Scrotal tuberculosis is a rare manifestation of extrapulmonary tuberculosis. It includes tuberculous orchitis and epididymitis.
It is rare, and only represents about 3% of the cases of genitourinary tuberculosis 2.
It presents as a painless or slightly painful scrotal mass and so it is hard to differentiate this entity from usual epididymo-orchitis or other conditions as tumors or infarctions 1.
Infection usually affects the epididymis first and then can affect the testis if not treated. It is believed to occur due to a retrograde extension from the prostate and seminal vesicles as well as hematogeneous spread 1.
Scrotal tuberculous begins in the tail of epididymis as it is most vascular and also the vas deferens as it is affected by urinary reflux.
Tuberculous epididymitis: appears as a diffuse heterogeneous predominantly hypoechoic enlarged epididymis or an intrinsic focal nodular hypoechoic lesion. It usually shows increased color flow differentiates this condition from infarction. Bilateral involvement is common rather than non-tuberculous infection
Tuberculosis orchitis: usually preceded or associated with epididymitis. Different sonographic patterns have been described 1:
- diffusely enlarged heterogeneously hypoechoic testis
- diffusely enlarged homogeneously hypoechoic testis
- nodular enlarged heterogeneously hypoechoic testis
- multiple small hypoechoic nodules in the enlarged testis (miliary type)
Other associated findings:
- thickened scrotal skin
- scrotal sinus tract
- scrotal hydrocele
- scrotal abscesses
- intrascrotal extratesticular calcification: at epididymis and tunica vaginalis
- evidence of tuberculosis infection elsewhere
Treatment and prognosis
Antituberculous chemotherapy is the mainstay of treatment. Orchiectomy is rarely required for diagnosis or treatment. It may result in infertility 3.
- bacterial epididymo-orchitis
- primary testicular tumors
- testicular metastasis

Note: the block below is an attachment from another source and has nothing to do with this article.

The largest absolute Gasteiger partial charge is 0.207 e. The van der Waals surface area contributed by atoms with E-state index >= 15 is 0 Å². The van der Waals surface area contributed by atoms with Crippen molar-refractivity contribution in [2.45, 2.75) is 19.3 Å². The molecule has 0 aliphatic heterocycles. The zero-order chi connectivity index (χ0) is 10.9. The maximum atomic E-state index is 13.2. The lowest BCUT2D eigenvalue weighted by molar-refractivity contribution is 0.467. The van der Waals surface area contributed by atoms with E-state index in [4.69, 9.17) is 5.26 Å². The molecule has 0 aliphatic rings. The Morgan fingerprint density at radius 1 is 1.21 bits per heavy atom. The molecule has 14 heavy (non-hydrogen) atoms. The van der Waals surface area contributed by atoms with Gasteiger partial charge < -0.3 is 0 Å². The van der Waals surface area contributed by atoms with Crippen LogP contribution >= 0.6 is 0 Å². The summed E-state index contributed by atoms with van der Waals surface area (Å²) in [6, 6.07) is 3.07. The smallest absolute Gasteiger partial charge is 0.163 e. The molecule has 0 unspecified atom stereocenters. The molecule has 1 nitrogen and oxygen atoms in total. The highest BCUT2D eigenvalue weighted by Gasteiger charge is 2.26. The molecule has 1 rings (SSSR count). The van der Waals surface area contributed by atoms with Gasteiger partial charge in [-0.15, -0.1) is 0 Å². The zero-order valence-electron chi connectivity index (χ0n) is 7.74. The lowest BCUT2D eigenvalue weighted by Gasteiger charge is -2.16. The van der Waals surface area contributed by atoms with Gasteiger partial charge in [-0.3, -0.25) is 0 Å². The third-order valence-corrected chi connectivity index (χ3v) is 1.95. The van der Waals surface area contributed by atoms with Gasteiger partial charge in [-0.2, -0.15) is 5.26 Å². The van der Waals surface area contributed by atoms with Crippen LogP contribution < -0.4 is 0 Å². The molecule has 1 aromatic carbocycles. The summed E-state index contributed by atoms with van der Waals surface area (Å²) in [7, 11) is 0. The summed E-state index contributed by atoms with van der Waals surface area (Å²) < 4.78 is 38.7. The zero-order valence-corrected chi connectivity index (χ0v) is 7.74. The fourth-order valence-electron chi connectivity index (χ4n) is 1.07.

- testicular hematoma
- testicular infarction
- heterogeneous enlarged epididymis is more with tuberculous rather than nontuberculous involvement that usually appears homogeneous
- bilaterality is more common with tuberculous etiology
- failure of antibiotic therapy of epididymo-orchitis raise the concern of tuberculous etiology
- the presence of pulmonary or extrapulmonary tuberculosis infection elsewhere often makes scrotal manifestations more likely to be tuberculous
- associated unusual associations of epididymo-orchitis as intrascrotal extratesticular scrotal calcifications, scrotal abscess, and sinus tract are helpful clues
- 1. Malai Muttarak, Wilfred C. G. Peh, Bannakit Lojanapiwat, Benjaporn Chaiwun. Tuberculous Epididymitis and Epididymo-orchitis. (2012) American Journal of Roentgenology. 176 (6): 1459-66. doi:10.2214/ajr.176.6.1761459 - Pubmed
- 2. Das A, Batabyal S, Bhattacharjee S, Sengupta A. A rare case of isolated testicular tuberculosis and review of literature. (2016) Journal of family medicine and primary care. 5 (2): 468-470. doi:10.4103/2249-4863.192334 - Pubmed
- 3. F. M. Drudi, A. Laghi, E. Iannicelli, R. Di Nardo, R. Occhiato, R. Poggi, F. Marchese. Tubercular epididymitis and orchitis: US patterns. (1997) European Radiology. 7 (7): 1076. doi:10.1007/s003300050257 - Pubmed